MILESTONE FOR MISSION COLLEGE'S FIRST GRAD
Sergeant Dan Mastro has never been ordinary. And now that
hes reached a new stage in life, hes not about to change.
his adult life in a fanfare of attention when he was the sole graduate
of a brand new community college in San Fernando Mission
College. Because hed previously taken classes at Valley College,
Mastro accumulated enough units at Mission to become its first
and only graduate in the colleges debut year, 1975.
He recalls feeling
a little self-conscious, standing in full cap and gown at the San
Fernando Mission, surrounded by the colleges faculty and staff,
guests, and reporters who came to interview the "class of one."
"It was strange, but it was also pretty cool," he said.
"I received a lot of attention. I got a letter from the governor,
from a senator and from Congress people. And the newspaper did an
For Mastro, that first exposure to public attention wasnt
the last. During a 26-year career with the Los Angeles Police Department
as a patrol officer, sergeant and assistant watch commander, Mastro
made headlines many times for spearheading innovative outreach projects
in the community.
Whether it was Adopt-A-Cop, a food or toy drive for the homeless,
or the "We Care Bears" program giving teddy bears to children
traumatized by crime chances are, Mastro was behind the idea.
If you read about "Tip a Cop Day" (when off-duty officers
served restaurant meals and then donated their tips to the Special
Olympics), saw those anti-gang billboards featuring positive role
models, or caught a Neighborhood Watch program in Spanish on cable
television most likely Mastros name was in the credits.
Its no wonder the Los Angeles Times once called Mastro,
"The Maestro of Good Deeds."
"Thats just the way Ive been all my life,"
he said. "People would ask me, Why do you do all this?
I say, Because thats what were supposed
to do. "
For his efforts, Mastro now retired received a slew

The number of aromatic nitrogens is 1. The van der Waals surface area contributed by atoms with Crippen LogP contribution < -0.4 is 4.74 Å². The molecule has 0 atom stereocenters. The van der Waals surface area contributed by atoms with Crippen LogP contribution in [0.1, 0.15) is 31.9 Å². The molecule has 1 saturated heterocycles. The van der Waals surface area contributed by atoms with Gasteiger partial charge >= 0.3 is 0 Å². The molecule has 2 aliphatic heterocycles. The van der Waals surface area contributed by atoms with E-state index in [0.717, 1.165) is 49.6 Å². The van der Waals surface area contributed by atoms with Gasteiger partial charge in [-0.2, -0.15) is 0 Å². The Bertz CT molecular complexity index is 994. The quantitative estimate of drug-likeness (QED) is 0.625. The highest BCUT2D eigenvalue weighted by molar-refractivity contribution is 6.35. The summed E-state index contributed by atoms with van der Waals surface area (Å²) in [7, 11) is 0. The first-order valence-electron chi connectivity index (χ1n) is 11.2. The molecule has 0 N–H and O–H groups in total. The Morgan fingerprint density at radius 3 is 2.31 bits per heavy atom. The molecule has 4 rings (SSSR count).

of civic commendations over the years.
Mastro credits his experiences at Mission College with helping to
shape the "people" philosophy he took into the field.
Although his degree was in Administration of Justice, a favorite
subject was sociology a discipline in which he earned more
than 30 units. Born to be a cop, Mastro believes his field would
have been sociology if he hadnt been able to wear the badge.
that the students he met at Mission College also shaped his philosophy.
Even though hed already been to Vietnam by the time he enrolled
at Mission, Mastro acknowledges he grew up somewhat sheltered in
a Pacoima neighborhood he describes as "very pro police, very
"Suddenly, I was in classes with a lot of minorities,"
he recalled. "When I told them I wanted to become a Los Angeles
police officer, I was not well received. They began telling
me stories about friends who had been beaten by the police or stopped
for no reason."
But when Mastro
pressed his classmates for specifics, he often discovered that the
stories were hearsay or at least partly unsupported. For his part,
Mastro would urge his friends not to spread stories that could contribute
to preconceived notions such as, "All cops are bad."
It was exchanges like these that convinced Mastro of the value of
communication, of talking to people, of persuasion and reasoned
Its a philosophy that he practiced for 26 years on the streets
of Los Angeles and which he espouses in a new book, "From the
Heart: Lessons Learned from Life."
One year into retirement, Mastro hasnt slowed down a bit.
The parent of an adult daughter and stepson, Mastro is raising a
nine-year-old stepson while working in private security in the entertainment
and media industries.
True to fashion, Mastro isnt thinking small. Hes talking
to some of the entertainment folks he protects about bringing his
book to the screen. And, at age 51, he still thinks he has another
career before him.
"Id like to work for the President of the United States,
creating programs like those Ive been involved with but on
a national level," he said. "Programs that will benefit
Hes not kidding.
BY EDUARDO PARDO